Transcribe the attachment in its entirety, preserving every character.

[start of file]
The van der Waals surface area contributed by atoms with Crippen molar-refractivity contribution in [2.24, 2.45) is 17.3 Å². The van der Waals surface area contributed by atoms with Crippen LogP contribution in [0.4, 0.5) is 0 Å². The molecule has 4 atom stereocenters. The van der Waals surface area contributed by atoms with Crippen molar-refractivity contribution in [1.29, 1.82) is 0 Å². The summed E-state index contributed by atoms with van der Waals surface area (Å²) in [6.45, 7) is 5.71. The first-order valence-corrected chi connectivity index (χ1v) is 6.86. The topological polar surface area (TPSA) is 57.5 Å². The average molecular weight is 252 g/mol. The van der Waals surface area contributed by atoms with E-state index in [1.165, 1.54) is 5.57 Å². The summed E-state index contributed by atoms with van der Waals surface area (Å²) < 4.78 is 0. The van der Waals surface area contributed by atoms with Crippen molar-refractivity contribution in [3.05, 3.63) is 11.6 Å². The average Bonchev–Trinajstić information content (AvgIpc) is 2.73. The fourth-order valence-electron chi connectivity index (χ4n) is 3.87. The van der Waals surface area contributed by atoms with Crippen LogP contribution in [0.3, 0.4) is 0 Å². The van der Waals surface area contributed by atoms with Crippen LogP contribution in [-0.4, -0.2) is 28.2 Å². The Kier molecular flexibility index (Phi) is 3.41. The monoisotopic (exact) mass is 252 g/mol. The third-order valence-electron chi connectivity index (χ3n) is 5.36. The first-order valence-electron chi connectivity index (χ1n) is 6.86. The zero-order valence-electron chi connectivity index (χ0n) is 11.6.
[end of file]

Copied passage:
The van der Waals surface area contributed by atoms with Crippen molar-refractivity contribution in [2.24, 2.45) is 17.3 Å². The van der Waals surface area contributed by atoms with Crippen LogP contribution in [0.4, 0.5) is 0 Å². The molecule has 4 atom stereocenters. The van der Waals surface area contributed by atoms with Crippen molar-refractivity contribution in [1.29, 1.82) is 0 Å². The summed E-state index contributed by atoms with van der Waals surface area (Å²) in [6.45, 7) is 5.71. The first-order valence-corrected chi connectivity index (χ1v) is 6.86. The topological polar surface area (TPSA) is 57.5 Å². The average molecular weight is 252 g/mol. The van der Waals surface area contributed by atoms with E-state index in [1.165, 1.54) is 5.57 Å². The summed E-state index contributed by atoms with van der Waals surface area (Å²) < 4.78 is 0. The van der Waals surface area contributed by atoms with Crippen molar-refractivity contribution in [3.05, 3.63) is 11.6 Å². The average Bonchev–Trinajstić information content (AvgIpc) is 2.73. The fourth-order valence-electron chi connectivity index (χ4n) is 3.87. The van der Waals surface area contributed by atoms with Crippen LogP contribution in [0.3, 0.4) is 0 Å². The van der Waals surface area contributed by atoms with Crippen LogP contribution in [-0.4, -0.2) is 28.2 Å². The Kier molecular flexibility index (Phi) is 3.41. The monoisotopic (exact) mass is 252 g/mol. The third-order valence-electron chi connectivity index (χ3n) is 5.36. The first-order valence-electron chi connectivity index (χ1n) is 6.86. The zero-order valence-electron chi connectivity index (χ0n) is 11.6.